Vindicator Logo

Learning how to prevent freezer deaths

Monday, October 31, 2016

Associated Press


Trapped in a walk-in hotel freezer with subzero temperatures, Carolyn Robinson Mangham knocked so desperately on the door that the skin on her knuckles had worn away, her husband said in a lawsuit.

When the door finally opened 13 hours later, the coroner said, the 61-year-old kitchen worker was lying on the metal floor. Her head and eyes were frozen solid.

Mangham, who died in March in Atlanta, was among a handful of workers who, in the last 15 years, were found dead in freezers, federal records show.

Some were trapped by broken doors and either froze to death or were overcome by lethal fumes.

Experts say the deaths are preventable, but it’s not likely the federal government will draw up any specific regulations dealing with freezers. One reason: They’re more inclined to enforce broad rules for employers, such as making clear exits available.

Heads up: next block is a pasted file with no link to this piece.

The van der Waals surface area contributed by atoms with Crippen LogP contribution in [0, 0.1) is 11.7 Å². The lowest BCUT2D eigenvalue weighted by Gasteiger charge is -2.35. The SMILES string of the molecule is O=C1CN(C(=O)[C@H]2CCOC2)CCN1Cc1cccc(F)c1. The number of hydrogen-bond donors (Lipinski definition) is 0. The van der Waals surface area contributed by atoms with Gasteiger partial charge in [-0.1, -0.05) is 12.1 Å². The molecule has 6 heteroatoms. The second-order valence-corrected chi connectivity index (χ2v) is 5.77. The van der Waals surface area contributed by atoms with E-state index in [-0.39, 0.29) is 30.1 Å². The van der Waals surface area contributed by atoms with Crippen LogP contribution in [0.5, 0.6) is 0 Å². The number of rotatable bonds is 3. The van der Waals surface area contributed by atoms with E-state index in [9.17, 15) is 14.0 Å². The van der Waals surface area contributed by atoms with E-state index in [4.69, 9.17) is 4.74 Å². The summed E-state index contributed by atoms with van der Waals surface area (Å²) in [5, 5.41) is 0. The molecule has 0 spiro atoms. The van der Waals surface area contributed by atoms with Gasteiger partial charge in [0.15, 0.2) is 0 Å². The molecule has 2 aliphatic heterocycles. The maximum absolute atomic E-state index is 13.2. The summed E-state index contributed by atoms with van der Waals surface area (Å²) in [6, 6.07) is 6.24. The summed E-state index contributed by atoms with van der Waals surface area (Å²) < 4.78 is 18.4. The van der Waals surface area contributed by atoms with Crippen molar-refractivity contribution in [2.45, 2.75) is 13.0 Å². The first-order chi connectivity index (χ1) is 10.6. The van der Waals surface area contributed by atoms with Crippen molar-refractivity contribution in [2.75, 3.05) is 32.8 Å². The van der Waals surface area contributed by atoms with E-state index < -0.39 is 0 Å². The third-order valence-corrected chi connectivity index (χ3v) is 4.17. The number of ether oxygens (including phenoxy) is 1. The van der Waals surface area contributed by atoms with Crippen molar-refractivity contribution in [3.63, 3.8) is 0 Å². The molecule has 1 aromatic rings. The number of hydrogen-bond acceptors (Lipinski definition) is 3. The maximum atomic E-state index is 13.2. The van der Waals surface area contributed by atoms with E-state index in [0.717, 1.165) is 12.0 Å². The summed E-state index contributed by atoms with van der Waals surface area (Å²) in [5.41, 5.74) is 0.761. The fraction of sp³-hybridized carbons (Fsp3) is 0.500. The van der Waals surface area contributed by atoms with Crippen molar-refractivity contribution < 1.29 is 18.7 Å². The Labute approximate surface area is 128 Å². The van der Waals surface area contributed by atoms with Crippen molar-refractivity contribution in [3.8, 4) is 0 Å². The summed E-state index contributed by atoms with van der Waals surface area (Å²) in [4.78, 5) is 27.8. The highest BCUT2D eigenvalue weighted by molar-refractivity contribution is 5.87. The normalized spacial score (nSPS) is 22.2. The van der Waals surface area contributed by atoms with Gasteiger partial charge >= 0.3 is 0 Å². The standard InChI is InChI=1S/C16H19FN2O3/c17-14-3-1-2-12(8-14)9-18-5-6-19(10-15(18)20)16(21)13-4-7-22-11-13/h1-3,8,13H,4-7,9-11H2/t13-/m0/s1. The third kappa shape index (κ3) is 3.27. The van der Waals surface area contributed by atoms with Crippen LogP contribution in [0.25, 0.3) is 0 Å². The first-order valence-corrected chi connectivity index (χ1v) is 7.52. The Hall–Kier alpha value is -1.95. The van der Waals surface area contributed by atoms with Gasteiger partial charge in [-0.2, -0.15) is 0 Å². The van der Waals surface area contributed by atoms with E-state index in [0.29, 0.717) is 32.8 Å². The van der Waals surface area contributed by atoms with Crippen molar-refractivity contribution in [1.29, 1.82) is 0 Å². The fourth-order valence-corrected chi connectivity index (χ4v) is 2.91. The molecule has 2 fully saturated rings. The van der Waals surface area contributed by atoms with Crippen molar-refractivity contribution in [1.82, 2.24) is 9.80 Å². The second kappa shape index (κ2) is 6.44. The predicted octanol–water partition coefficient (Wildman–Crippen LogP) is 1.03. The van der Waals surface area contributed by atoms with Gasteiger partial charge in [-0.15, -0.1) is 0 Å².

“There’s no question that technologies exist – old and new – that could address this issue,” said David Ringholz, chairman of the industrial design department at Iowa State University.

Motion sensors could disable doors anytime movement is detected inside a large walk-in freezer, he said. Other experts suggested alarms, a cellphone or even an axe kept inside to help someone get out.

Some upgrades would cost hundreds or thousands of dollars, and that expense can be a big obstacle to improvements.